Photo by Mikael Kristenson on Unsplash

Universities under fire for lowering the bar: what do students think?

Almost half of university students surveyed by Hatch did not achieve the ATAR required for their course – confirming “alarming” revelations this week about a nationwide drop in admission standards.

A Fairfax Media investigation found that a startling number of students across the country are getting accepted into some of the top tertiary degrees, including business, teaching and engineering, with ATARs up to 40 points under the advertised cut-off.

In one of the worst examples, figures released to a Senate inquiry revealed one Victorian university accepted a student into a teaching degree with a score of just 17.9. Education Minister Simon Birmingham called the statistics “alarming”.

In a Hatch survey of 30 undergraduates from a number of universities, almost half had not achieved the ATAR required for their course.

The ATAR (Australian Tertiary Admissions Rank) is the mark given to students when they complete high school, and is used by universities to set a “minimum standard” required for admission to various degrees.

However, despite pressure placed on students, it seems the mark may no longer be holding as much weight as it used to.

The revelations come just six years after the cap on student numbers was lifted by the federal government in 2012, and suggest universities may be taking advantage of the move to recruit large influxes of undergraduates to boost their income rather than considering students’ best interests.

“At the end of the day, universities are a business,” says one University of Western Sydney nursing lecturer

“But if universities allow people that clearly aren’t suitable for a course, there is no doubt they will fail and be left burdened with debt.”

However, Universities Australia chief executive Catriona Jackson told Australian media that admitting students with low ATARs was not a regular occurrence, and that many such students had suffered some sort of disadvantage that meant they could not perform to their best ability during high school.

Of those surveyed by Hatch, almost one-third said they didn’t think it was acceptable for students be accepted into a course if they didn’t reach the ATAR requirement, while just over 40 per cent didn’t think that was a problem.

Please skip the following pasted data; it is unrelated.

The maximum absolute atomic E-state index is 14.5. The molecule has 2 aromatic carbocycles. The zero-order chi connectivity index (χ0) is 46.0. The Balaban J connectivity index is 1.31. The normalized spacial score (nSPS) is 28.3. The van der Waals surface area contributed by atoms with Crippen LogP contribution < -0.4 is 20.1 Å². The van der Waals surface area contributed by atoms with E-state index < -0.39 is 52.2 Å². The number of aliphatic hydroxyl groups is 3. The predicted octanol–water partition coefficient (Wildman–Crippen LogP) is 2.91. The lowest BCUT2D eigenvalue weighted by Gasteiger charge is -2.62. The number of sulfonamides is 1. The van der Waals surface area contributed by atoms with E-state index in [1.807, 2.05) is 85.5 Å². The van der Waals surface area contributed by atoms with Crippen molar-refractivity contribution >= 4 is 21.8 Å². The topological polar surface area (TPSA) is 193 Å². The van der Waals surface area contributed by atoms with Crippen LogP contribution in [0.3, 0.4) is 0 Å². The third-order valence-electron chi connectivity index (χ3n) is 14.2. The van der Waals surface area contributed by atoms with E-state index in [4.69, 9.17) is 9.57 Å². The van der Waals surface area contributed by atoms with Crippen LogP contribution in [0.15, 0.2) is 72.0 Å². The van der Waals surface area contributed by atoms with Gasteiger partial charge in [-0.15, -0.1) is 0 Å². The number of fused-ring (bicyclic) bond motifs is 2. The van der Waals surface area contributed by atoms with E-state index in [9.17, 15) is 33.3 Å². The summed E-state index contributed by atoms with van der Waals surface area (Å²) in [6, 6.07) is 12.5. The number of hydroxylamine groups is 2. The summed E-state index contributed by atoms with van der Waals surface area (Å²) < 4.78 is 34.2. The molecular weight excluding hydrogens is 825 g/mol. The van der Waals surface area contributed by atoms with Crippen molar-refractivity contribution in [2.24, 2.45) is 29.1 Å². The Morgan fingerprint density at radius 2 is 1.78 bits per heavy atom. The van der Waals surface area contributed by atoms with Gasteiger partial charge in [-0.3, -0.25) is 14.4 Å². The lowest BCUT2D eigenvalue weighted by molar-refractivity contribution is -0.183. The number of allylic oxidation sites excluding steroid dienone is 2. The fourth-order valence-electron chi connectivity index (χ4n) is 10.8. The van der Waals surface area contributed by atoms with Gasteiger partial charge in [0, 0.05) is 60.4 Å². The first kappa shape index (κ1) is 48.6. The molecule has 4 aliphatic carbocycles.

The former said they think the ATAR requirements are the best way to decide whether a student is suitable for a course, and should be followed.

“ATAR or something similar is one of the only ways to determine if students have the determination, intelligence and application to their studies to warrant being accepted into a degree,” observed one undergraduate.

As well as this, some highlighted the fact that it was not in students’ best interests to be admitted into a course that might be too difficult for their abilities, with more than one-third of those who didn’t achieve the ATAR for their course stating they have felt behind in their studies.

And university drop-out rates across the country suggest this may be a legitimate point, with a report released this year revealing that one in three university students will drop out without finishing their degree – meaning that about 50,000 students who started a university course this year will not graduate.

Of those surveyed by Hatch, over half had either changed or dropped out of courses, and almost 40 per cent had failed a unit at some point.

Those who thought entry requirements should be flexible agreed with Ms Jackson, stating that a person’s future shouldn’t be determined solely by their ATAR, and that in some cases they might be better suited to a career than their higher-scoring counterparts.

“People’s abilities shouldn’t be based off the mark they get on an exam that they may have been unprepared or nervous for,” one participant said.

“I think people try harder when they’re studying something they actually enjoy, instead of boring high school subjects,” another added.

Others suggested that entry should be dependent on the requirements of each degree, noting that the practical nature of some courses should be taken into consideration, whereas the ATAR may be less relevant for other, more academically-based courses.

“You could have gotten a really high ATAR from doing well in exam conditions but when it comes to a teaching prac, they may fail,” one student stated. – @taylaobrien13